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Highland Park Distillery
Picture: Highland Park
Click to see large map in separate window   Location: Kirkwall, Orkney KW15 1SU
Roads: Holm Road
Hours: April - October, 10am - 5pm Mon - Fri
also July - August, Sat/ Sun 12.00 - 5.00pm
November - March, tours only at 2.00 and 3.30pm, Mon - Fri
Tours every 1/2 hour; last tour at 4.00pm
Group bookings by appointment
Reception centre, audio-visual presentation and shop
Phone: 01856-874619
Homepage: www.highlandpark.co.uk

Text from The Whisky Trails, Copyright © Gordon Brown 1993:

In the course of announcing his 1993 Budget to the House of Commons, the Chancellor of the UK Exchequer raised a glass of malt whisky to toast the success of the Scotch whisky industry; he then proceeded to raise the duty on wines but not on spirits. The whisky he waved before the nation watching on television was Highland Park 12-year-old.

Some of the Orkney islands seem to lie only feet above the water, scattered like great green carpets across the horizon; others loom blue-grey before you, hummocky and ice-rounded, with undoubted power and mass. Despite words to the contrary, Orkney does indeed have trees although they cluster in hollows and those nearest the prevailing winds are leafless and perished from the salt-spray they bear. Spaciousness and timelessness are what you feel in these landscapes, but the towns have their creature comforts. The little court of Orkney was said to be the most refined and elegant in the whole of Europe in the 14th century, and you can see what they meant with a glance at the Earl’s Palace and St Magnus Cathedral.

The people of Orkney have been shaped by influences from all directions; as with any distinctive community, they are aware of their rich history and it is never a chore for them to talk about the uniqueness of their islands. Norse influences abound in islands that have been settled since 6000 BC; Orcadians went to Canada to work in the Hudson’s Bay Company and married into the Cree Indian tribes there; certain residents of Westray are called Dons, descending, as they do, from a boatload of survivors from the Spanish Armada who were shipwrecked on its rocks.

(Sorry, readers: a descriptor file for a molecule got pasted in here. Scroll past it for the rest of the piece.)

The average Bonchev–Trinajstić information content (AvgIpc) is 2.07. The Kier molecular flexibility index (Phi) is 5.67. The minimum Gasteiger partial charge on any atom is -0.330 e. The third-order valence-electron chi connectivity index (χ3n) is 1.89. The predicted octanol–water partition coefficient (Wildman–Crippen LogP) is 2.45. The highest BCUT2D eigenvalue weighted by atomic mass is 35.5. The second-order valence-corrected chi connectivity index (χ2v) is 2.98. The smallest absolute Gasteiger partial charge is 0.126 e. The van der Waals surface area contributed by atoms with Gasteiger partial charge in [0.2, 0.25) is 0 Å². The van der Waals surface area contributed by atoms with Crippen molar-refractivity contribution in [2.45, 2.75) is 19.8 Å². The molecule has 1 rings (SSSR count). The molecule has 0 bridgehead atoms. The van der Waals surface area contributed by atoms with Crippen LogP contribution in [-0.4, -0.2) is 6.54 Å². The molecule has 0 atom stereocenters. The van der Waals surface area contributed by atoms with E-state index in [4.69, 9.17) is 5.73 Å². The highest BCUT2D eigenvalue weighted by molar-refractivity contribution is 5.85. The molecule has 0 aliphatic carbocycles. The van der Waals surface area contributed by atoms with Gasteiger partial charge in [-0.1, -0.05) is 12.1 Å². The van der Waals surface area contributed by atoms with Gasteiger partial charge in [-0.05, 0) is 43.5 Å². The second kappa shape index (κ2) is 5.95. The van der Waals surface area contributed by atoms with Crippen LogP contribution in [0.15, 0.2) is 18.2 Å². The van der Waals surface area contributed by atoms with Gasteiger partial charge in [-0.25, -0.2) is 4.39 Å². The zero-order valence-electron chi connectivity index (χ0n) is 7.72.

Illicit distilling in Orkney was difficult to contain because of its remoteness. There was no stigma whatsoever associated with smuggling in the late 18th century because people were fed up with the extent to which the government heaped duty on to a wide range of goods to pay for the war with France. Tea, sugar and salt, in addition to whisky, were dutiable and the gin producers of the south were shamelessly protected by Parliament against prospective inroads by Scotch whisky. As a result, respectable people had no compunction about distillation on the quiet; indeed the provost (mayor) of Kirkwall and the government’s own resident naval commander were among the leading smugglers in Orkney.

At the tail-end of the 18th century, none of the Orcadian distillers was permitted to export beyond the islands but extensive smuggling networks made it available in the Lowlands. Orkney whisky was of very high quality and Kirkwall provost, Thomas Traill, must have had excellent connections to enable him to transport his product. In 1805, the Excise blitzed the outer Orkney islands and seized many illicit stills so Traill played safe and opened a licensed brewery and distillery in Mill Street in Kirkwall. He worked with Magnus Eunson who had run an illicit still since 1798 on Kirkwall common land and it is thought that this was the original distillery on the Highland Park site. Eunson was said to have stored his full casks under the pulpit of a local church, away from the attention of the Excise officers. It must have been a fragrant atmosphere in which to sing hymns.